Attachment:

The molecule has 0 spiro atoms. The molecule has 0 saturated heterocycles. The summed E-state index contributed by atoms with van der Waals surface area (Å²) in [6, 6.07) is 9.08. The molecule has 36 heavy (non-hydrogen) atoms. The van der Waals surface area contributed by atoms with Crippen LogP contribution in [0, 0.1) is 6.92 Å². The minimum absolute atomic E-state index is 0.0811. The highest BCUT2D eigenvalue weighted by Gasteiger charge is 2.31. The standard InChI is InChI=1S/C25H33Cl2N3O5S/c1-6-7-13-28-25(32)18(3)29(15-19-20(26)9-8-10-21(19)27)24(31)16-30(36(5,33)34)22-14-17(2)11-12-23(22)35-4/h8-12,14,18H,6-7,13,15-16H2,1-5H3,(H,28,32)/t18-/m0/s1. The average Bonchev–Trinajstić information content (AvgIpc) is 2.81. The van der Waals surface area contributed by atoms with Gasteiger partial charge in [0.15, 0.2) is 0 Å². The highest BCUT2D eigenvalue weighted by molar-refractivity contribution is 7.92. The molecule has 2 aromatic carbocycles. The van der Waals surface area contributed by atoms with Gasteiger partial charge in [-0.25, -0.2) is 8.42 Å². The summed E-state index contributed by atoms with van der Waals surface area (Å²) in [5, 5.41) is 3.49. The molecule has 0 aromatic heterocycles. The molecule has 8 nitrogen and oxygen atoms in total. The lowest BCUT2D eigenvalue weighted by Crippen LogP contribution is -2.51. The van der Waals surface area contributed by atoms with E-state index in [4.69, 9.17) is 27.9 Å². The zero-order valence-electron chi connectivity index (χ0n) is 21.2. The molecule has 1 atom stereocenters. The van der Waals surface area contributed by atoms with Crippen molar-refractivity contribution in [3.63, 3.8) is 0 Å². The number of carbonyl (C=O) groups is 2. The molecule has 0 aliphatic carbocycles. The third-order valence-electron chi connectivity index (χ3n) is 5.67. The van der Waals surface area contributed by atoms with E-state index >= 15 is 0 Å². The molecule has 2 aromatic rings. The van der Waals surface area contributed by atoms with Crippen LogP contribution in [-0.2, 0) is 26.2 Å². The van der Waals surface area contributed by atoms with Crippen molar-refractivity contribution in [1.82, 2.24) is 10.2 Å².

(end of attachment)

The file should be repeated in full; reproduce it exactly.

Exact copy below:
The molecule has 0 spiro atoms. The molecule has 0 saturated heterocycles. The summed E-state index contributed by atoms with van der Waals surface area (Å²) in [6, 6.07) is 9.08. The molecule has 36 heavy (non-hydrogen) atoms. The van der Waals surface area contributed by atoms with Crippen LogP contribution in [0, 0.1) is 6.92 Å². The minimum absolute atomic E-state index is 0.0811. The highest BCUT2D eigenvalue weighted by Gasteiger charge is 2.31. The standard InChI is InChI=1S/C25H33Cl2N3O5S/c1-6-7-13-28-25(32)18(3)29(15-19-20(26)9-8-10-21(19)27)24(31)16-30(36(5,33)34)22-14-17(2)11-12-23(22)35-4/h8-12,14,18H,6-7,13,15-16H2,1-5H3,(H,28,32)/t18-/m0/s1. The average Bonchev–Trinajstić information content (AvgIpc) is 2.81. The van der Waals surface area contributed by atoms with Gasteiger partial charge in [0.15, 0.2) is 0 Å². The highest BCUT2D eigenvalue weighted by molar-refractivity contribution is 7.92. The molecule has 2 aromatic carbocycles. The van der Waals surface area contributed by atoms with Gasteiger partial charge in [-0.25, -0.2) is 8.42 Å². The summed E-state index contributed by atoms with van der Waals surface area (Å²) in [5, 5.41) is 3.49. The molecule has 0 aromatic heterocycles. The molecule has 8 nitrogen and oxygen atoms in total. The lowest BCUT2D eigenvalue weighted by Crippen LogP contribution is -2.51. The van der Waals surface area contributed by atoms with E-state index in [4.69, 9.17) is 27.9 Å². The zero-order valence-electron chi connectivity index (χ0n) is 21.2. The molecule has 1 atom stereocenters. The van der Waals surface area contributed by atoms with Crippen molar-refractivity contribution in [3.63, 3.8) is 0 Å². The number of carbonyl (C=O) groups is 2. The molecule has 0 aliphatic carbocycles. The third-order valence-electron chi connectivity index (χ3n) is 5.67. The van der Waals surface area contributed by atoms with E-state index >= 15 is 0 Å². The molecule has 2 aromatic rings. The van der Waals surface area contributed by atoms with Crippen LogP contribution in [-0.2, 0) is 26.2 Å². The van der Waals surface area contributed by atoms with Crippen molar-refractivity contribution in [1.82, 2.24) is 10.2 Å².